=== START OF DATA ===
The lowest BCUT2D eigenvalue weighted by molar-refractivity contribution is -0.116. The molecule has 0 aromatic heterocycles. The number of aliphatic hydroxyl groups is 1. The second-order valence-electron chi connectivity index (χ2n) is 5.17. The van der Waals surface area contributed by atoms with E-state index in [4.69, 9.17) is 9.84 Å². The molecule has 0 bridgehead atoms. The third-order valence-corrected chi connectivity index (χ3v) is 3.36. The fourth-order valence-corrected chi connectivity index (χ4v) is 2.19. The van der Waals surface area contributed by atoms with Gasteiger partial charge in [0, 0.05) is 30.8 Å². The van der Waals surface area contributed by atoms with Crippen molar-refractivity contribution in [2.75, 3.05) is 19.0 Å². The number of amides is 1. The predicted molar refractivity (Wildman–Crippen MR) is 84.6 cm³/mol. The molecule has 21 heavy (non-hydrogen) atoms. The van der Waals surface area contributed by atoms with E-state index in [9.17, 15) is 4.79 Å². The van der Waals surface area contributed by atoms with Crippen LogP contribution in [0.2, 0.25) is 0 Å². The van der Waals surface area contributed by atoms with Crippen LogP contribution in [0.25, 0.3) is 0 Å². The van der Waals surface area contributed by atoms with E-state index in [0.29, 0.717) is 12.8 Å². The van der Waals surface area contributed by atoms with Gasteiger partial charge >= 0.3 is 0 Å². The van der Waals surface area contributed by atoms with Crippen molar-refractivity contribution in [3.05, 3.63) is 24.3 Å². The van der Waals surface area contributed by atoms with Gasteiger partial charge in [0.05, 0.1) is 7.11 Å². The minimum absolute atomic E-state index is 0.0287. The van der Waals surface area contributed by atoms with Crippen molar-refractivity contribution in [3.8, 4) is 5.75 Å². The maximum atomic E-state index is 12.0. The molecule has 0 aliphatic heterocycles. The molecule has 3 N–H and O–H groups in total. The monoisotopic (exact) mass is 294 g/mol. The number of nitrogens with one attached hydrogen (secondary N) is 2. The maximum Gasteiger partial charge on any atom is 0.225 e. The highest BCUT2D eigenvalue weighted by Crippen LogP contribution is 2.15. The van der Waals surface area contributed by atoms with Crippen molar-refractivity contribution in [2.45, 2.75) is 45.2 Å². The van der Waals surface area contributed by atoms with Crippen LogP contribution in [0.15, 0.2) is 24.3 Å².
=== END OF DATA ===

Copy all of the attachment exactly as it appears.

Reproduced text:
The lowest BCUT2D eigenvalue weighted by molar-refractivity contribution is -0.116. The molecule has 0 aromatic heterocycles. The number of aliphatic hydroxyl groups is 1. The second-order valence-electron chi connectivity index (χ2n) is 5.17. The van der Waals surface area contributed by atoms with E-state index in [4.69, 9.17) is 9.84 Å². The molecule has 0 bridgehead atoms. The third-order valence-corrected chi connectivity index (χ3v) is 3.36. The fourth-order valence-corrected chi connectivity index (χ4v) is 2.19. The van der Waals surface area contributed by atoms with Gasteiger partial charge in [0, 0.05) is 30.8 Å². The van der Waals surface area contributed by atoms with Crippen molar-refractivity contribution in [2.75, 3.05) is 19.0 Å². The number of amides is 1. The predicted molar refractivity (Wildman–Crippen MR) is 84.6 cm³/mol. The molecule has 21 heavy (non-hydrogen) atoms. The van der Waals surface area contributed by atoms with E-state index in [9.17, 15) is 4.79 Å². The van der Waals surface area contributed by atoms with Crippen LogP contribution in [0.2, 0.25) is 0 Å². The van der Waals surface area contributed by atoms with Crippen LogP contribution in [0.25, 0.3) is 0 Å². The van der Waals surface area contributed by atoms with E-state index in [0.29, 0.717) is 12.8 Å². The van der Waals surface area contributed by atoms with Gasteiger partial charge >= 0.3 is 0 Å². The van der Waals surface area contributed by atoms with Crippen molar-refractivity contribution in [3.05, 3.63) is 24.3 Å². The van der Waals surface area contributed by atoms with Gasteiger partial charge in [0.05, 0.1) is 7.11 Å². The minimum absolute atomic E-state index is 0.0287. The van der Waals surface area contributed by atoms with Crippen molar-refractivity contribution in [3.8, 4) is 5.75 Å². The maximum atomic E-state index is 12.0. The molecule has 0 aliphatic heterocycles. The molecule has 3 N–H and O–H groups in total. The monoisotopic (exact) mass is 294 g/mol. The number of nitrogens with one attached hydrogen (secondary N) is 2. The maximum Gasteiger partial charge on any atom is 0.225 e. The highest BCUT2D eigenvalue weighted by Crippen LogP contribution is 2.15. The van der Waals surface area contributed by atoms with Crippen molar-refractivity contribution in [2.45, 2.75) is 45.2 Å². The van der Waals surface area contributed by atoms with Crippen LogP contribution in [0.15, 0.2) is 24.3 Å².